Peter

#9 brocknroller

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Posted 01 July 2005 - 01:14 PM

I don't see a price listed for the Dioptrx correctors, but since they are made by Televue, I would assume they are expensive. Probably cheaper and more versatile to buy a pair of Toric contact lenses to correct your astigmatism. Acuvue is gives you a free sample pair so you can try before you buy. Think I'm going that route.

#10 bg2468

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Posted 01 July 2005 - 06:28 PM

Price on the dioptx is $98. I wish they would work on the zooms(Not listed as compatible)!
Bob

#11 later

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Posted 04 July 2005 - 09:09 AM

Thanks Peter...and all others.

My frustrations with my eyes have been an ongoing battle. There are much worse eyes out there but I am very criticle with focus. I have been into photography for about 40 years and have always demanded "tack". When I look up and see fuzzy stars I just feel sick about it.
Close focus in the last 3 pairs of progressives is a test. It seems as though I have one eye in focus at a time...closing that eye and moving my head a very little bit brings the other eye in focus. When I present this to the Opto-Doc....they check for that small symbol your refering too......check my IPD..........and confirm for themselves that everything is perfect. Ive been thru many many glasses and about 4 eye docs in the last 10 years. At this point Ive almost just given up. One of the Docs told me that I cant expect to have perfect, sharp vision. I have talked to several of his customers and he tells everyone the same thing.
I have always wanted to design and manually adjust my lenses manually "on the fly" so to speak for the task at hand. I really think that this will be an option in the future of optometry. If I want 2x.....dial it in.....close vision.................dial it in. "I" should be responsible for how sharp my vision is. An examination "X" amount of months ago during an office call on a late Friday afternoon................just doesnt seem the right way to go.

Speaking of which...............my eyeballs are 49 years old. They are changing and have been changing for about 15 years. I have noticed these changes in increments. I have noticed changes in my vision while Im sick.........than ....after I get better my vision would improve....but not where it was before the sickness. Im not talking a great degree here....just a very small bit, but...they add up. Then when its time for a new examination...low and behold my script has changed enough for some more correction.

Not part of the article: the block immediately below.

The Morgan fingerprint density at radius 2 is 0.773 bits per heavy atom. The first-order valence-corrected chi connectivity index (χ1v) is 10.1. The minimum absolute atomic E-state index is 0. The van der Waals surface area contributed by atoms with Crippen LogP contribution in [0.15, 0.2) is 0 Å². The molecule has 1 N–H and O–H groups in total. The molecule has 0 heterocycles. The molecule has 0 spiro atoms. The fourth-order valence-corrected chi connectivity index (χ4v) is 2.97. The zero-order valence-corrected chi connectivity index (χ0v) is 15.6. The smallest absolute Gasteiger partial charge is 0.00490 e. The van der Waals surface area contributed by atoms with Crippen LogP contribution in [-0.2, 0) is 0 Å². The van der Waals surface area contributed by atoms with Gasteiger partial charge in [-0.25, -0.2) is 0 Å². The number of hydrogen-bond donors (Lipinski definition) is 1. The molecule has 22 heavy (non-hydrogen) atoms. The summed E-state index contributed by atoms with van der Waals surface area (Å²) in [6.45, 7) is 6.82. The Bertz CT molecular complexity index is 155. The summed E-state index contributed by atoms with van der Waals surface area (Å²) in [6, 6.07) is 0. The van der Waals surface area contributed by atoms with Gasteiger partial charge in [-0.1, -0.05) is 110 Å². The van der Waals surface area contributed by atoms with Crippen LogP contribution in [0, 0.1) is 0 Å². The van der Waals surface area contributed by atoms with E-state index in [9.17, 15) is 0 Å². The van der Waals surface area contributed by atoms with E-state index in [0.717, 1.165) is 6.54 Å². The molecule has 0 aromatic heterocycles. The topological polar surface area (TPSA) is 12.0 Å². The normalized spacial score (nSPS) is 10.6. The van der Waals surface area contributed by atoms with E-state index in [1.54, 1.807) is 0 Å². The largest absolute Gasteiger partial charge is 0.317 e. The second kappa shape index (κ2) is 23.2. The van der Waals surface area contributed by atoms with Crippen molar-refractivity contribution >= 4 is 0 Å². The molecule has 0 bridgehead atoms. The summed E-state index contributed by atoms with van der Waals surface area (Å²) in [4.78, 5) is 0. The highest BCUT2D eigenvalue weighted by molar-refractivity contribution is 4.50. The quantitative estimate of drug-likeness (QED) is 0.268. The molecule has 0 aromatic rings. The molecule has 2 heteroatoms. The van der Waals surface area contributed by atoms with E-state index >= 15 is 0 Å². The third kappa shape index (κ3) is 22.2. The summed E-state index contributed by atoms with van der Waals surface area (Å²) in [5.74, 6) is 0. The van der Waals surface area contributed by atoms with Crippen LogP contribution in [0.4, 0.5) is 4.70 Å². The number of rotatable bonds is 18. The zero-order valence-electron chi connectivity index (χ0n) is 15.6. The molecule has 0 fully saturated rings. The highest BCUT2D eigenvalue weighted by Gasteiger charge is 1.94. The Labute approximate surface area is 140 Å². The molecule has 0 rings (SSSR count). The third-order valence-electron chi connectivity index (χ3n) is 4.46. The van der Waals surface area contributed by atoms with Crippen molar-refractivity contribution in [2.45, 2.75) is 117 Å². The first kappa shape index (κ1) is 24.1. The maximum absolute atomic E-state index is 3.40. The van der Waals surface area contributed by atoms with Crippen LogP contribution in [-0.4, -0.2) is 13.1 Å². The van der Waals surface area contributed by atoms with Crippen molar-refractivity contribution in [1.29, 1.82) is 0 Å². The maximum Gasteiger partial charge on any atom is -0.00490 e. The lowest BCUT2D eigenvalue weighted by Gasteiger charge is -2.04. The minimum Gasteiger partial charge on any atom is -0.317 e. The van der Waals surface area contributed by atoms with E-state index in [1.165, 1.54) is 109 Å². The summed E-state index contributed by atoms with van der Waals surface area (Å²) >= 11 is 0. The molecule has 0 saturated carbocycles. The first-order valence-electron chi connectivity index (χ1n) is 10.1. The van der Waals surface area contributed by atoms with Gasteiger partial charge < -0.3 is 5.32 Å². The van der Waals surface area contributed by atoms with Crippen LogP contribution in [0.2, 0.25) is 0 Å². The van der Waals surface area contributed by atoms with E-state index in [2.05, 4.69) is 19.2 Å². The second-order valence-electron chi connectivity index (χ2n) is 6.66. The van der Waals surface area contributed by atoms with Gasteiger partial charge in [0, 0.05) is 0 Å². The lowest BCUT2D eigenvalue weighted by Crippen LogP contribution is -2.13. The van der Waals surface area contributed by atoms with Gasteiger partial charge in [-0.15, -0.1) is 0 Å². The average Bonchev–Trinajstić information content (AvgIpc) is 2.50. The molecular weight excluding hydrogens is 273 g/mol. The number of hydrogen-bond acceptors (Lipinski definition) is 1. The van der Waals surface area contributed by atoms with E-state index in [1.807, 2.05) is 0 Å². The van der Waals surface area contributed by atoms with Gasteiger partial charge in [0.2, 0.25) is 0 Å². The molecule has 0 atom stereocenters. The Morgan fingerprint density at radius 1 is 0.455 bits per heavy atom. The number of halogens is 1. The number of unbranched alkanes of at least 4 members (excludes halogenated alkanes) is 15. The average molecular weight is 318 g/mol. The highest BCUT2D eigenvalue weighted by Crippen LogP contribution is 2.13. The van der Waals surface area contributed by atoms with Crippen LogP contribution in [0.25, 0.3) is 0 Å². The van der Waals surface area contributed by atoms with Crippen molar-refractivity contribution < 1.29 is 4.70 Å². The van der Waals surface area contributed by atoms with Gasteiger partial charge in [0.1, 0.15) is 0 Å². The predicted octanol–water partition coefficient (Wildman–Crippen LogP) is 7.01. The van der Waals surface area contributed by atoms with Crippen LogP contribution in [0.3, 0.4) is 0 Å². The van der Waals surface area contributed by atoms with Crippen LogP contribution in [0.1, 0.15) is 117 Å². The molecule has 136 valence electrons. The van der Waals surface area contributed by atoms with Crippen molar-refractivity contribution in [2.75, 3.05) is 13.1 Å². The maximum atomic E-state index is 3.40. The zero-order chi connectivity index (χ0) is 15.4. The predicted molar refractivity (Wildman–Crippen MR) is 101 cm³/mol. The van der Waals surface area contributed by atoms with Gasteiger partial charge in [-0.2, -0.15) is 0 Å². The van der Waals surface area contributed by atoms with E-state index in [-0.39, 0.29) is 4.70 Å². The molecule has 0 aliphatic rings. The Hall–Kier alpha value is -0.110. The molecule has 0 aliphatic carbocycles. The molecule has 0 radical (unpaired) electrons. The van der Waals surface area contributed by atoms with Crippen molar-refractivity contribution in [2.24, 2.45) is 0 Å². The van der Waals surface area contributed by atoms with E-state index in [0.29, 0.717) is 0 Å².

I feel I can rant to you guys about this because I feel that most of you are as criticle about focus as I am. I know when something is not in focus......and I have to rely on technology to correct it. Opto technology is improving. I predict......one day....I will be able to focus my own glasses...just as I turn the IF EP's on my Bt's.


rant over

ps........I appreciate vision.......I am happy I can see at all. Its a gift.

Gary

#12 later

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Posted 04 July 2005 - 09:58 AM

By the way.........Im currently looking thru $$$Zeiss$$$ progressives.

The same type that the Doc himself is using.!

Gary

#13 jack savard

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Posted 05 July 2005 - 01:58 PM

this televue is ordinary cylendric lens that you can turn at different degree


this give me a solution.
I am in the process to made a binocular whit photocopier lens and add astigmatism correction in the parth of the light before the final occular whit one of my old glass

note I have a 750 dioptri corrector at 20 degree that mean I do see any thing in ordinary binocular the televue stop at 2.5 normal only some animal like me have 750

I try this :put my old glass after the occular and tel you if it work or if it is better to put before.

but maybe you can used and old glass whitout reading or progressive correction and try it simple solution.

jacques savard 47'N 71'O